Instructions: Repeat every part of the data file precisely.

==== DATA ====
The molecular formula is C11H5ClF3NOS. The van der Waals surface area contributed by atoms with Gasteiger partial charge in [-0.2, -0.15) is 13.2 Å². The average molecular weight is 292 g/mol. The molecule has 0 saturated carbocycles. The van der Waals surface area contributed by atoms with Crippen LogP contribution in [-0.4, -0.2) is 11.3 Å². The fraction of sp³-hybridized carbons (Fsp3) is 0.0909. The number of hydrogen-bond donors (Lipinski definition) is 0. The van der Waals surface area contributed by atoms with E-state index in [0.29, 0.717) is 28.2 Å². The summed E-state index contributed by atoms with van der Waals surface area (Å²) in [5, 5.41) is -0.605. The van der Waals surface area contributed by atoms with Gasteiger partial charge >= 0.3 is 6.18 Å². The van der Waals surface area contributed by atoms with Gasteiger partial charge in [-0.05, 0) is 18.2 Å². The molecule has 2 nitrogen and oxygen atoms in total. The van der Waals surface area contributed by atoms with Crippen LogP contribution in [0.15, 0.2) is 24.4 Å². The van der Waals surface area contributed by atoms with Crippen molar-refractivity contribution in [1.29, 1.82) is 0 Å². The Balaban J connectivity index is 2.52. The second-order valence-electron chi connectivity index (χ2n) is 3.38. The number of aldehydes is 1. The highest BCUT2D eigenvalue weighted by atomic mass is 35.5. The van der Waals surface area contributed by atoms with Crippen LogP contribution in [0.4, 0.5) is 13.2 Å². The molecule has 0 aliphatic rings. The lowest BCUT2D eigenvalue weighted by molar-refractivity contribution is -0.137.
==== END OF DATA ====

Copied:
The molecular formula is C11H5ClF3NOS. The van der Waals surface area contributed by atoms with Gasteiger partial charge in [-0.2, -0.15) is 13.2 Å². The average molecular weight is 292 g/mol. The molecule has 0 saturated carbocycles. The van der Waals surface area contributed by atoms with Crippen LogP contribution in [-0.4, -0.2) is 11.3 Å². The fraction of sp³-hybridized carbons (Fsp3) is 0.0909. The number of hydrogen-bond donors (Lipinski definition) is 0. The van der Waals surface area contributed by atoms with E-state index in [0.29, 0.717) is 28.2 Å². The summed E-state index contributed by atoms with van der Waals surface area (Å²) in [5, 5.41) is -0.605. The van der Waals surface area contributed by atoms with Gasteiger partial charge >= 0.3 is 6.18 Å². The van der Waals surface area contributed by atoms with Gasteiger partial charge in [-0.05, 0) is 18.2 Å². The molecule has 2 nitrogen and oxygen atoms in total. The van der Waals surface area contributed by atoms with Crippen LogP contribution in [0.15, 0.2) is 24.4 Å². The van der Waals surface area contributed by atoms with Crippen molar-refractivity contribution in [1.29, 1.82) is 0 Å². The Balaban J connectivity index is 2.52. The second-order valence-electron chi connectivity index (χ2n) is 3.38. The number of aldehydes is 1. The highest BCUT2D eigenvalue weighted by atomic mass is 35.5. The van der Waals surface area contributed by atoms with Crippen LogP contribution in [0.4, 0.5) is 13.2 Å². The molecule has 0 aliphatic rings. The lowest BCUT2D eigenvalue weighted by molar-refractivity contribution is -0.137.